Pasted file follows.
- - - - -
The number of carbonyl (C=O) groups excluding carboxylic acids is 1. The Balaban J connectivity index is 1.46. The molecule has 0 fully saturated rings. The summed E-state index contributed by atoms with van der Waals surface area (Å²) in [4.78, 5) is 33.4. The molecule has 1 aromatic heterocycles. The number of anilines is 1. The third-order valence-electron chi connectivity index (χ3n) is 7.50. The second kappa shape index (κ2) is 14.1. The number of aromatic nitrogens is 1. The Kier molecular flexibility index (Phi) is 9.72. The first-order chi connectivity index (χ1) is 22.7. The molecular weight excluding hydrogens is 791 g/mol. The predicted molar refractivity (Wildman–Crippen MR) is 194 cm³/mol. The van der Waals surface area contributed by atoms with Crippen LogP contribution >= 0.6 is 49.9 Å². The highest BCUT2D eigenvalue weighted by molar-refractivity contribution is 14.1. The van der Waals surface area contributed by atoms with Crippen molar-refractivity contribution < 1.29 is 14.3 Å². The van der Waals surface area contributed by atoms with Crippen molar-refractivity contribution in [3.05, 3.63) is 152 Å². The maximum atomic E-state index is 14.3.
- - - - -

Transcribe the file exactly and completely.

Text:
The number of carbonyl (C=O) groups excluding carboxylic acids is 1. The Balaban J connectivity index is 1.46. The molecule has 0 fully saturated rings. The summed E-state index contributed by atoms with van der Waals surface area (Å²) in [4.78, 5) is 33.4. The molecule has 1 aromatic heterocycles. The number of anilines is 1. The third-order valence-electron chi connectivity index (χ3n) is 7.50. The second kappa shape index (κ2) is 14.1. The number of aromatic nitrogens is 1. The Kier molecular flexibility index (Phi) is 9.72. The first-order chi connectivity index (χ1) is 22.7. The molecular weight excluding hydrogens is 791 g/mol. The predicted molar refractivity (Wildman–Crippen MR) is 194 cm³/mol. The van der Waals surface area contributed by atoms with Crippen LogP contribution >= 0.6 is 49.9 Å². The highest BCUT2D eigenvalue weighted by molar-refractivity contribution is 14.1. The van der Waals surface area contributed by atoms with Crippen molar-refractivity contribution < 1.29 is 14.3 Å². The van der Waals surface area contributed by atoms with Crippen molar-refractivity contribution in [3.05, 3.63) is 152 Å². The maximum atomic E-state index is 14.3.